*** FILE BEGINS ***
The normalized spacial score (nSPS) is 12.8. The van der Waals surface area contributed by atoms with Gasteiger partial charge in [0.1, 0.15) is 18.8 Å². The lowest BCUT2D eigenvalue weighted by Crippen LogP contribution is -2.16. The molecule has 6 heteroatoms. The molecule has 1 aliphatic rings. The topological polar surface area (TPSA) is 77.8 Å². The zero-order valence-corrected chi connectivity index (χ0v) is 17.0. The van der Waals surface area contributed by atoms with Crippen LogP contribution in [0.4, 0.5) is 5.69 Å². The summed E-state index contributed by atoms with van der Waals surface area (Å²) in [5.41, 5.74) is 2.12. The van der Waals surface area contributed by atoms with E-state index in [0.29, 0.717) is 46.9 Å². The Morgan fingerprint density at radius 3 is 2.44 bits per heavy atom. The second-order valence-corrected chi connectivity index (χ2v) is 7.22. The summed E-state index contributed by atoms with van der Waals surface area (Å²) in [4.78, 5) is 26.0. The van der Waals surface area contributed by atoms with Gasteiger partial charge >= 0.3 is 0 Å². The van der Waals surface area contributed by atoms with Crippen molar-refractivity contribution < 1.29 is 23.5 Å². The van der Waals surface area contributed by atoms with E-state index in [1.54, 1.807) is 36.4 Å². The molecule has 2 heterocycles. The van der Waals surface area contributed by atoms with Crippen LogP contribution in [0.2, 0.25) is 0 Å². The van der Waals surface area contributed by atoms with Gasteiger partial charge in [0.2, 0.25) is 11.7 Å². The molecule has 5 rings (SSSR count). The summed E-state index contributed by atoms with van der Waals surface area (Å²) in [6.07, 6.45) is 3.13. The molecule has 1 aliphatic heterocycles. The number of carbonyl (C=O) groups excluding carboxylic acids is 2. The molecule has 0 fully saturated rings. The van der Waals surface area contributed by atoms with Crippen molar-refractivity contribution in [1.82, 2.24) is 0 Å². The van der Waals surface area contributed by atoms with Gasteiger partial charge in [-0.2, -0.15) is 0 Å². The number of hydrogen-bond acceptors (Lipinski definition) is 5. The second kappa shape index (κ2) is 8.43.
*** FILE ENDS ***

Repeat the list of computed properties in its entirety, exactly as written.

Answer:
The normalized spacial score (nSPS) is 12.8. The van der Waals surface area contributed by atoms with Gasteiger partial charge in [0.1, 0.15) is 18.8 Å². The lowest BCUT2D eigenvalue weighted by Crippen LogP contribution is -2.16. The molecule has 6 heteroatoms. The molecule has 1 aliphatic rings. The topological polar surface area (TPSA) is 77.8 Å². The zero-order valence-corrected chi connectivity index (χ0v) is 17.0. The van der Waals surface area contributed by atoms with Crippen LogP contribution in [0.4, 0.5) is 5.69 Å². The summed E-state index contributed by atoms with van der Waals surface area (Å²) in [5.41, 5.74) is 2.12. The van der Waals surface area contributed by atoms with E-state index in [0.29, 0.717) is 46.9 Å². The Morgan fingerprint density at radius 3 is 2.44 bits per heavy atom. The second-order valence-corrected chi connectivity index (χ2v) is 7.22. The summed E-state index contributed by atoms with van der Waals surface area (Å²) in [4.78, 5) is 26.0. The van der Waals surface area contributed by atoms with Gasteiger partial charge >= 0.3 is 0 Å². The van der Waals surface area contributed by atoms with Crippen molar-refractivity contribution < 1.29 is 23.5 Å². The van der Waals surface area contributed by atoms with E-state index in [1.54, 1.807) is 36.4 Å². The molecule has 2 heterocycles. The van der Waals surface area contributed by atoms with Crippen LogP contribution in [0.2, 0.25) is 0 Å². The van der Waals surface area contributed by atoms with Gasteiger partial charge in [0.2, 0.25) is 11.7 Å². The molecule has 5 rings (SSSR count). The summed E-state index contributed by atoms with van der Waals surface area (Å²) in [6.07, 6.45) is 3.13. The molecule has 1 aliphatic heterocycles. The number of carbonyl (C=O) groups excluding carboxylic acids is 2. The molecule has 0 fully saturated rings. The van der Waals surface area contributed by atoms with Crippen molar-refractivity contribution in [1.82, 2.24) is 0 Å². The van der Waals surface area contributed by atoms with Gasteiger partial charge in [-0.2, -0.15) is 0 Å². The number of hydrogen-bond acceptors (Lipinski definition) is 5. The second kappa shape index (κ2) is 8.43.